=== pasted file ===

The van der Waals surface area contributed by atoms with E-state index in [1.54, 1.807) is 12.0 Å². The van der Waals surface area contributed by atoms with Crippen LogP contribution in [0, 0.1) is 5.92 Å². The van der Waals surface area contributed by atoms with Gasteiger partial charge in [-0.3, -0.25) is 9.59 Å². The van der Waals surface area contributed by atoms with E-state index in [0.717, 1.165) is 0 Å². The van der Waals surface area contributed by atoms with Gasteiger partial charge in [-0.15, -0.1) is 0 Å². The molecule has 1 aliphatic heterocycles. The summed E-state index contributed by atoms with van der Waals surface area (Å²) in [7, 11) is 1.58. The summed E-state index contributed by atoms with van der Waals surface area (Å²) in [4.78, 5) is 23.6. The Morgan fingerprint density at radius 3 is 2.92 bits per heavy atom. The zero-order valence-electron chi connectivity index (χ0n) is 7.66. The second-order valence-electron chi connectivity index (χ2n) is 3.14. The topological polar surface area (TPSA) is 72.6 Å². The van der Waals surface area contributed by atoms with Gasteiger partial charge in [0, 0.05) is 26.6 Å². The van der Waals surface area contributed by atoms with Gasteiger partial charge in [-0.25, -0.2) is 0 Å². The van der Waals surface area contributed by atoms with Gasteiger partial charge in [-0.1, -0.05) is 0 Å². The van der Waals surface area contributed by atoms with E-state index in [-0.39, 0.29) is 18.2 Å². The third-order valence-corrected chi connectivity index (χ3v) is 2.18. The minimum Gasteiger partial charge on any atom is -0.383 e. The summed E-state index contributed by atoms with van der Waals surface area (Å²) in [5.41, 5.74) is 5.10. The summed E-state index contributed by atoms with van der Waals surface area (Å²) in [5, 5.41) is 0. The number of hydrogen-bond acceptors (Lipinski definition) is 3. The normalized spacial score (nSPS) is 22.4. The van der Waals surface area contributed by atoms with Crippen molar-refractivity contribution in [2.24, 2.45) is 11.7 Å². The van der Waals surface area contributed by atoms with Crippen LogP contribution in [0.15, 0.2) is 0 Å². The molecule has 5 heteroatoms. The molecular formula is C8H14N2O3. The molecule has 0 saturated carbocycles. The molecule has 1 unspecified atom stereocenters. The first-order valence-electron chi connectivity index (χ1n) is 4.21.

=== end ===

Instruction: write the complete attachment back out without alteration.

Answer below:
The van der Waals surface area contributed by atoms with E-state index in [1.54, 1.807) is 12.0 Å². The van der Waals surface area contributed by atoms with Crippen LogP contribution in [0, 0.1) is 5.92 Å². The van der Waals surface area contributed by atoms with Gasteiger partial charge in [-0.3, -0.25) is 9.59 Å². The van der Waals surface area contributed by atoms with E-state index in [0.717, 1.165) is 0 Å². The van der Waals surface area contributed by atoms with Gasteiger partial charge in [-0.15, -0.1) is 0 Å². The molecule has 1 aliphatic heterocycles. The summed E-state index contributed by atoms with van der Waals surface area (Å²) in [7, 11) is 1.58. The summed E-state index contributed by atoms with van der Waals surface area (Å²) in [4.78, 5) is 23.6. The Morgan fingerprint density at radius 3 is 2.92 bits per heavy atom. The zero-order valence-electron chi connectivity index (χ0n) is 7.66. The second-order valence-electron chi connectivity index (χ2n) is 3.14. The topological polar surface area (TPSA) is 72.6 Å². The van der Waals surface area contributed by atoms with Gasteiger partial charge in [0, 0.05) is 26.6 Å². The van der Waals surface area contributed by atoms with Gasteiger partial charge in [-0.25, -0.2) is 0 Å². The van der Waals surface area contributed by atoms with Gasteiger partial charge in [-0.1, -0.05) is 0 Å². The van der Waals surface area contributed by atoms with E-state index in [-0.39, 0.29) is 18.2 Å². The third-order valence-corrected chi connectivity index (χ3v) is 2.18. The minimum Gasteiger partial charge on any atom is -0.383 e. The summed E-state index contributed by atoms with van der Waals surface area (Å²) in [5.41, 5.74) is 5.10. The summed E-state index contributed by atoms with van der Waals surface area (Å²) in [5, 5.41) is 0. The number of hydrogen-bond acceptors (Lipinski definition) is 3. The normalized spacial score (nSPS) is 22.4. The van der Waals surface area contributed by atoms with Crippen molar-refractivity contribution in [2.24, 2.45) is 11.7 Å². The van der Waals surface area contributed by atoms with Crippen LogP contribution in [0.15, 0.2) is 0 Å². The molecule has 5 heteroatoms. The molecular formula is C8H14N2O3. The molecule has 0 saturated carbocycles. The molecule has 1 unspecified atom stereocenters. The first-order valence-electron chi connectivity index (χ1n) is 4.21.